The Story of the Cowboy

The Story of the Cowboy

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The Story of the Cowboy

The Story of the Cowboy

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Excerpt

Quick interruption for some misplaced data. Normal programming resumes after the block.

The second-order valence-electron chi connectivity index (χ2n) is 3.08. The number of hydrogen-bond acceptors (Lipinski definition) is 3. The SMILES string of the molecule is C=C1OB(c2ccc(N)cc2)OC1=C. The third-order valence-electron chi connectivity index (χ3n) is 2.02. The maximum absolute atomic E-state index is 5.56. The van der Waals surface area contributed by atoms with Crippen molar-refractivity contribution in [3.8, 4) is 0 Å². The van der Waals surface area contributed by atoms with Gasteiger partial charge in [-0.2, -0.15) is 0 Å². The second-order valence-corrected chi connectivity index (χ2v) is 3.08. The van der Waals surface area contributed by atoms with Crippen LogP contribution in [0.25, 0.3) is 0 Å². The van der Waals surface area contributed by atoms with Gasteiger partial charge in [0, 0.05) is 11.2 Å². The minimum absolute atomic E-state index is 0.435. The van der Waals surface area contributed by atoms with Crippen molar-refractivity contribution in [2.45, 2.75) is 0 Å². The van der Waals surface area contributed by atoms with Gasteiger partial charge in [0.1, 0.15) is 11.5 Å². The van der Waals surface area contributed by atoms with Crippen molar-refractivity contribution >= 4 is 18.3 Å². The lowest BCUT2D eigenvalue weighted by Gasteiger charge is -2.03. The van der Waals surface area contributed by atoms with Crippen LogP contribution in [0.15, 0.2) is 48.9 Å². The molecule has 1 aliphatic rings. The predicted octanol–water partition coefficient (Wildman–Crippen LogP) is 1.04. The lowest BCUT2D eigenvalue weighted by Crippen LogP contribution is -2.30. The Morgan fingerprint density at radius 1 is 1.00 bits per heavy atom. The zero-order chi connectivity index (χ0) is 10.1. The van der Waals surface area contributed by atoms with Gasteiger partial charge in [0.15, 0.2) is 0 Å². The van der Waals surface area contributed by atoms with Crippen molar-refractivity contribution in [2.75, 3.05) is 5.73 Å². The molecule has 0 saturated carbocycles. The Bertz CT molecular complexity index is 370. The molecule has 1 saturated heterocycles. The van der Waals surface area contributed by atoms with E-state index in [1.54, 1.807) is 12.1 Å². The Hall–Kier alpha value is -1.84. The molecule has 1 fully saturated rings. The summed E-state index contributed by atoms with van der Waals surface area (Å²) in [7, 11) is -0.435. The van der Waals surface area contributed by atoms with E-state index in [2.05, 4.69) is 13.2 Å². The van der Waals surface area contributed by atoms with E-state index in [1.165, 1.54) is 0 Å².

In a certain Western city there is the studio of a sculptor whose ambition in life has been to perpetuate the memory of the West. He has sought to put into lasting form the types of that unique and rugged era of our national growth when the soldier and plainsman, the Indian and the cowboy were the citizens of that vast and unknown region. In the following out of that idea he has made in clay and bronze many things entitled to be called curious and beautiful. It is the fancy of this artist at times to take some of these forms and play at pictures with them for the entertainment of his guests. A revolving pedestal is placed in the centre of the room in such way that the light of the fire or of the candles may cast a shadow from it upon the farther wall. Upon the pedestal is placed some figure which appears much magnified upon the white surface beyond, albeit somewhat blurred and softened in its lines. Now it is the likeness of the grizzly bear, now that of the buffalo, while again one sees the lean gray wolf, the tense figure of the flying antelope, or the reaching neck and cut chin of the panther. At one time a mounted Indian may flit upon the wall, or the soldier with sabre and spur. These things, curious and beautiful, form a wild and moving spectacle, coming as they do from a time which may now almost be said to b816

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